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In Android if I'm updating a variable inside a listener, e.g. onDragListener, I either need to make the variable final if it's declared inside the method.

private void myMethod() {
   final int[] something = {null};

   mf.setOnDragListener(new TouchableWrapper.OnDragListener() {
       @Override
       public void onDrag(MotionEvent motionEvent) {

           map.setMyLocationEnabled(false);
           Log.d("Map", "Stopped location and remove drag listener");
           if (motionEvent.getActionMasked() == MotionEvent.ACTION_UP) {

               //Stop restartLocation if it's running

               if (restart[0] != null) {
                   restart[0].cancel = true;
               }
               restart[0] = new RestartLocation();
               restart[0].start();
           }
       }
   });
}

Or if it's outside of the method it doesn't need to be final.

private RestartThread restart;
private void myMethod() {


   mf.setOnDragListener(new TouchableWrapper.OnDragListener() {
       @Override
       public void onDrag(MotionEvent motionEvent) {

           map.setMyLocationEnabled(false);
           Log.d("Map", "Stopped location and remove drag listener");
           if (motionEvent.getActionMasked() == MotionEvent.ACTION_UP) {

               //Stop restartLocation if it's running

               if (restart != null) {
                   restart.cancel = true;
               }
               restart = new RestartLocation();
               restart.start();
           }
       }
   });
}

I'm curious as to why the final is needed inside the method, but not outside of the method. Can anyone shed some light on this?

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I think this question is related to Why are only final variables accessible in anonymous class? –  Vikas V Apr 7 at 10:26

5 Answers 5

up vote 4 down vote accepted

In Java, anonymous inner classes can refer only to finalvariables in the enclosing scope.

See the doc.

From Java 8 onwards, it would be enough if the variable is "effectively final", meaning you are not required to explicitly declare it as final, but will get a compiler error only if you attempt to reassign a variable that is accessed from anonymous inner class.

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Thanks to everyone for the answers, that makes sense now, I never thought about the Class. I can't accept an answer for a few more minutes but when the times up I will accept this, cheers! –  Tom Hart Apr 7 at 10:29

It's not related to method. It is the inner class that matter. you cannot refer to non-final variable inside a java Inner class. according to spec

Any local variable, formal parameter, or exception parameter used but not declared in an inner class must be declared final.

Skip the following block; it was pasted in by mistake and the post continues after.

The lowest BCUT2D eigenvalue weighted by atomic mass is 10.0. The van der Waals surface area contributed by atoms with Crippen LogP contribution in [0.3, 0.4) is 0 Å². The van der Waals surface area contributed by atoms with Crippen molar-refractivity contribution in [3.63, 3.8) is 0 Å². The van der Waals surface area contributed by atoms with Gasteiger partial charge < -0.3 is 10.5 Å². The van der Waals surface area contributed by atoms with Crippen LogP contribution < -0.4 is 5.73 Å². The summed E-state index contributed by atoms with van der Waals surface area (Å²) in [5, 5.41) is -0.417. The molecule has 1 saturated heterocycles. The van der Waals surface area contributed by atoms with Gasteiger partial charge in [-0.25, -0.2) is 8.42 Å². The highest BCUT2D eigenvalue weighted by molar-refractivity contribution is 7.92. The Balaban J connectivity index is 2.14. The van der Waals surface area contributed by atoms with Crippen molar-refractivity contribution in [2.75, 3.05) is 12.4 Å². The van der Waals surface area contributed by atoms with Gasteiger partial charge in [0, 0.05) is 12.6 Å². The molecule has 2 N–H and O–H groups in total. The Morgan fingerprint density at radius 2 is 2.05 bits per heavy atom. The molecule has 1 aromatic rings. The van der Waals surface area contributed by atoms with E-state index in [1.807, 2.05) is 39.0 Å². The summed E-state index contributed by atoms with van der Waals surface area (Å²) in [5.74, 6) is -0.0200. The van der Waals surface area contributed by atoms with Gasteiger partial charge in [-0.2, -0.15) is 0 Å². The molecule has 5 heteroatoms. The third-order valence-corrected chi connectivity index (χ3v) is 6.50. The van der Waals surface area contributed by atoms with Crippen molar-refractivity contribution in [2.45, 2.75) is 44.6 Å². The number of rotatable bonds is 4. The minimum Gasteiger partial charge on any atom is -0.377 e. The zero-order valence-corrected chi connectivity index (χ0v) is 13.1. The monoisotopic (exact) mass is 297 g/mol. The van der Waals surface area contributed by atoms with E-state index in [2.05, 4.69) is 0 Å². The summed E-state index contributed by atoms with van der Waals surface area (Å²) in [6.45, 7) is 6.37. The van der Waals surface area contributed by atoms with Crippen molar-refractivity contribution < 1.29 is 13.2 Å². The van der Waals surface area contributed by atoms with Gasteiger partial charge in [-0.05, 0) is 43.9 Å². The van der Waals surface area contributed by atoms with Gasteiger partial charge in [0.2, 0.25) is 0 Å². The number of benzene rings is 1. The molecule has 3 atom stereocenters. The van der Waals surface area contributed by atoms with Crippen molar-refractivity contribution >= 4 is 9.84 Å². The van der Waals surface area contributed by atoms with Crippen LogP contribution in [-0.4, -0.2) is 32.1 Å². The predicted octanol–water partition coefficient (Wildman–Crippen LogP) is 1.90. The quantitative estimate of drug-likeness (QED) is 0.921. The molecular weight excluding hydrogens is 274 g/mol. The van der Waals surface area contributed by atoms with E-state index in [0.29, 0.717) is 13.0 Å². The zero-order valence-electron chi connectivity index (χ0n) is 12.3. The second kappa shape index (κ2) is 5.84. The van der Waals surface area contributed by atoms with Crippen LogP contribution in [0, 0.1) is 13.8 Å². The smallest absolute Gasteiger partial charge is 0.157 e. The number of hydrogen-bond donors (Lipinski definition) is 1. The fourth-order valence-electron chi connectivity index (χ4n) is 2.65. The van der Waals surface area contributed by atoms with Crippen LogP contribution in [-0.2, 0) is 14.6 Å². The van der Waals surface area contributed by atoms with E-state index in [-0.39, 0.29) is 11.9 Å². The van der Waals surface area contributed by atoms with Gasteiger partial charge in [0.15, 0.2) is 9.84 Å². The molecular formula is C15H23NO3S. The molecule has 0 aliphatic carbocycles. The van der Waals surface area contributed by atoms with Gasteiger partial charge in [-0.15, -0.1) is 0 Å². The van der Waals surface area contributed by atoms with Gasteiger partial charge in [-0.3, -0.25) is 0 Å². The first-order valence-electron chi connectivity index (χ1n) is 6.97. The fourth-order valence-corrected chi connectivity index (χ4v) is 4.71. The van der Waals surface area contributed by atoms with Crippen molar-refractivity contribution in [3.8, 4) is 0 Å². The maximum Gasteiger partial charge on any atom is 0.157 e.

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When an anonymous inner class is defined within the body of a method, all variables declared final in the scope of that method are accessible from within the inner class. For scalar values, once it has been assigned, the value of the final variable cannot change. For object values, the reference cannot change. This allows the Java compiler to "capture" the value of the variable at run-time and store a copy as a field in the inner class. Once the outer method has terminated and its stack frame has been removed, the original variable is gone but the inner class's private copy persists in the class's own memory.

From Wikipedia

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The more detailed reason:

  • You created an anonymous inner class
  • The class instance may live after the scope of the method in which you defined it
  • Local variables scope (of methods) is limited to the specific method.

So, basically the Java compiler will not let you refer to local variables that may be cleared.

When changing the variables to final they become constants and the compiler will know how to set their values when compiling the classes.

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final keyword in Java before a data means data is to be treated as constant. That's all.

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1  
That's not the question. The OP is asking why you need a constant in that context. –  BackSlash Apr 7 at 10:24
    
The question deals with inner classes and their behavior, not the final keyword itself. –  ifLoop Apr 7 at 10:26
    
Because of anonymous inner class, this has to be a constant –  Debasish Jana Apr 7 at 10:30

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